Geographically, hundreds of miles separate Cleveland from Los Angeles, but culturally, the Mississippi town connects more closely to its California counterpart than might be expected. The cities host the world’s two designated GRAMMY Museums®, which celebrate the awards presented annually by the Recording Academy™ to recognize excellence in all genres of recorded music.
While L.A. is perhaps an obvious location for such a museum, why Cleveland? Executive Director of the GRAMMY Museum® Emily Havens says that question is asked often and she has several answers.
“Mississippi has more GRAMMY winners per capita than any other state, and 8 percent of all Lifetime Achievement Award winners are from Mississippi,” she says.
Its location near the Delta State University campus and Delta Music Institute also helps create mutually beneficial educational opportunities, from college internships to field trips, to workshops and summer camps for younger students.
“GRAMMY Museum® Mississippi is a wonderful destination for music lovers. Our mission is to honor and preserve the musical heritage that has impacted our state and nation – but it’s also our mission to inspire future musicians. So our focus every day is on education,” Havens says.
The 28,000-square-foot museum opened in March 2016 and features two dozen exhibits that explore the past, present and future of music. While many are permanent, a few each season – taking up approximately 2,000 square feet – are temporary. About half of all of them include interactive features for memorable audio and visual experiences.
“Those interactive features also make it easy for us to keep our displays up to date,” Havens says.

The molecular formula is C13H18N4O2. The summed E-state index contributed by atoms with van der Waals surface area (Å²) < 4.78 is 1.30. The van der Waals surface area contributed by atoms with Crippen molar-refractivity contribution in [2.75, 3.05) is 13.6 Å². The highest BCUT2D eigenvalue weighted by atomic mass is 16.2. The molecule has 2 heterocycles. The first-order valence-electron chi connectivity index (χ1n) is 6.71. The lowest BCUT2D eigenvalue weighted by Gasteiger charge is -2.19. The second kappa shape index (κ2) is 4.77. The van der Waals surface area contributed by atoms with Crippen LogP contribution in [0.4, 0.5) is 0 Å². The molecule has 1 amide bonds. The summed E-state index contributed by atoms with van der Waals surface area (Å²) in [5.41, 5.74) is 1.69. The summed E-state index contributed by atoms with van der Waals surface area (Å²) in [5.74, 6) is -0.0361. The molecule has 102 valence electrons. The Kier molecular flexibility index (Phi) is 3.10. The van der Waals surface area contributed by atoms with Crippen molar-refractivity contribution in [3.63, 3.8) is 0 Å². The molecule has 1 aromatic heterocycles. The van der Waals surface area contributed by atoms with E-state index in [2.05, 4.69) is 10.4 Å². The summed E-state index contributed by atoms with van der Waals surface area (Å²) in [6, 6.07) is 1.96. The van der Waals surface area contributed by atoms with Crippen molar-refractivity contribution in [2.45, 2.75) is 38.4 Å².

Other exhibits feature beautiful clothes worn at GRAMMY Awards ceremonies, iconic musical instruments and other artifacts.
A dance exhibit explores the cultural influences of movement and lets visitors try their hands – or feet, rather – at moves taught by GRAMMY winner Ne-Yo.
The Roland Room features a lighted soundstage, complete with sound mixer, DJ booth and all kinds of instruments.
“The players wear headphones so that only they can hear the sounds they are creating. People love it, especially kids. They can just play their hearts out in there,” Havens says.
Her personal favorite, though, is the Mississippi Gallery, dedicated specifically to the accomplishments of the state’s musicians and songwriters and the impact they’ve made on the world.
“I enjoy interacting with our guests, and inevitably someone tells me they didn’t realize this musician or that songwriter was from Mississippi. As a native of Cleveland myself, I love sharing our artists and their accomplishments with others,” she says.
From blues legends like Robert Johnson, Muddy Waters and B.B. King to “the father of country music,” Jimmie Rodgers, and “the king of rock ’n’ roll,” Elvis Presley, the careers and those of many other Mississippians are highlighted in the exhibit.
Museum guests have included people from all 50 states and more than 40 other countries.
Havens says she believes that popularity is proof of the museum’s effort to include all music genres and all aspects of work done in the music industry.
Perhaps the museum’s greatest beneficiaries, however, are the people and students of the local community, who have opportunities to attend various special events.
“GRAMMY Museum® Mississippi is about music education and so much more. Studying music is also studying science, history, math and art,” Havens says.
Two weeklong summer camps bring middle and high school students to the museum to put that education into action.
From specialty workshop topics ranging from songwriting, movie scores, music production and music of the civil rights movement, such events offer something for every participating student.
Workshop presenters often provide evening performances with tickets available to the community, too.
“I often tell guests there are two of these museums in the entire world, and we’re standing in one of them,” Havens says. “It’s an opportunity many of us wouldn’t have otherwise.”
GRAMMY Museum Mississippi
800 W. Sunflower Road, Cleveland
Open from 10 a.m. to 5:30 p.m. Tuesday through Saturday and 1 to 5:30 p.m. on Sunday. Closed Mondays and major holidays, including Easter.
General admission tickets are $14, $8 for youth, and free for children ages 4 and under. Military, student, group and senior discounts are offered. To plan your visit, please contact the museum.